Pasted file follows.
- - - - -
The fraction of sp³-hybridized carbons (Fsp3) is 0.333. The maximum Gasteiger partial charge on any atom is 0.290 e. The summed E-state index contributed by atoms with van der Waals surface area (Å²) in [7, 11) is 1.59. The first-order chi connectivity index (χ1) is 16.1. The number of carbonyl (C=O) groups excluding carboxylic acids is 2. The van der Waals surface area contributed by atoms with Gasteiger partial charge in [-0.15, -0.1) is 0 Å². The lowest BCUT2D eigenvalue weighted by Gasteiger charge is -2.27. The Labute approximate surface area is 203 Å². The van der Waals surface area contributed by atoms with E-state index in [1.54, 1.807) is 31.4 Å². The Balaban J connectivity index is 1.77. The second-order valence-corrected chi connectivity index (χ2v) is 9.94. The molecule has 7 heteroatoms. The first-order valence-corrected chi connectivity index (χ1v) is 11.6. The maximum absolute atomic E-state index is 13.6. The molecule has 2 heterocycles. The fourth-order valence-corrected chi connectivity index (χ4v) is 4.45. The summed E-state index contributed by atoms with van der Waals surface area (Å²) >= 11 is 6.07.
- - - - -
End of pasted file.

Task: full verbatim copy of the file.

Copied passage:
The fraction of sp³-hybridized carbons (Fsp3) is 0.333. The maximum Gasteiger partial charge on any atom is 0.290 e. The summed E-state index contributed by atoms with van der Waals surface area (Å²) in [7, 11) is 1.59. The first-order chi connectivity index (χ1) is 16.1. The number of carbonyl (C=O) groups excluding carboxylic acids is 2. The van der Waals surface area contributed by atoms with Gasteiger partial charge in [-0.15, -0.1) is 0 Å². The lowest BCUT2D eigenvalue weighted by Gasteiger charge is -2.27. The Labute approximate surface area is 203 Å². The van der Waals surface area contributed by atoms with E-state index in [1.54, 1.807) is 31.4 Å². The Balaban J connectivity index is 1.77. The second-order valence-corrected chi connectivity index (χ2v) is 9.94. The molecule has 7 heteroatoms. The first-order valence-corrected chi connectivity index (χ1v) is 11.6. The maximum absolute atomic E-state index is 13.6. The molecule has 2 heterocycles. The fourth-order valence-corrected chi connectivity index (χ4v) is 4.45. The summed E-state index contributed by atoms with van der Waals surface area (Å²) >= 11 is 6.07.